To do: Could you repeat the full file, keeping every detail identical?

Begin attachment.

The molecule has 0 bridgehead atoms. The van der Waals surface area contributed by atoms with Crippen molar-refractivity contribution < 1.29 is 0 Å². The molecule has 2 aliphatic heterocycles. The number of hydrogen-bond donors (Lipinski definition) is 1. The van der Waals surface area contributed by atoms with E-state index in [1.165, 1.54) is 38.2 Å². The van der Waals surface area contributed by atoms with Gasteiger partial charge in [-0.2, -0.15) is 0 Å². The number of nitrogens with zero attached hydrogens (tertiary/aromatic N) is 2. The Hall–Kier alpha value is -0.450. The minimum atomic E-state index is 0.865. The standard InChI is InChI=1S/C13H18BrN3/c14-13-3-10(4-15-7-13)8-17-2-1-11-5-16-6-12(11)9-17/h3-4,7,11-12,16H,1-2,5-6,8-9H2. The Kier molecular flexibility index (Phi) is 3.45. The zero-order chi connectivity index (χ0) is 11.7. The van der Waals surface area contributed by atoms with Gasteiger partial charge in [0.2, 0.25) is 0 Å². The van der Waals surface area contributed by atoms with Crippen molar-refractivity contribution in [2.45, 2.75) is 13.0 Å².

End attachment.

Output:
The molecule has 0 bridgehead atoms. The van der Waals surface area contributed by atoms with Crippen molar-refractivity contribution < 1.29 is 0 Å². The molecule has 2 aliphatic heterocycles. The number of hydrogen-bond donors (Lipinski definition) is 1. The van der Waals surface area contributed by atoms with E-state index in [1.165, 1.54) is 38.2 Å². The van der Waals surface area contributed by atoms with Gasteiger partial charge in [-0.2, -0.15) is 0 Å². The number of nitrogens with zero attached hydrogens (tertiary/aromatic N) is 2. The Hall–Kier alpha value is -0.450. The minimum atomic E-state index is 0.865. The standard InChI is InChI=1S/C13H18BrN3/c14-13-3-10(4-15-7-13)8-17-2-1-11-5-16-6-12(11)9-17/h3-4,7,11-12,16H,1-2,5-6,8-9H2. The Kier molecular flexibility index (Phi) is 3.45. The zero-order chi connectivity index (χ0) is 11.7. The van der Waals surface area contributed by atoms with Gasteiger partial charge in [0.2, 0.25) is 0 Å². The van der Waals surface area contributed by atoms with Crippen molar-refractivity contribution in [2.45, 2.75) is 13.0 Å².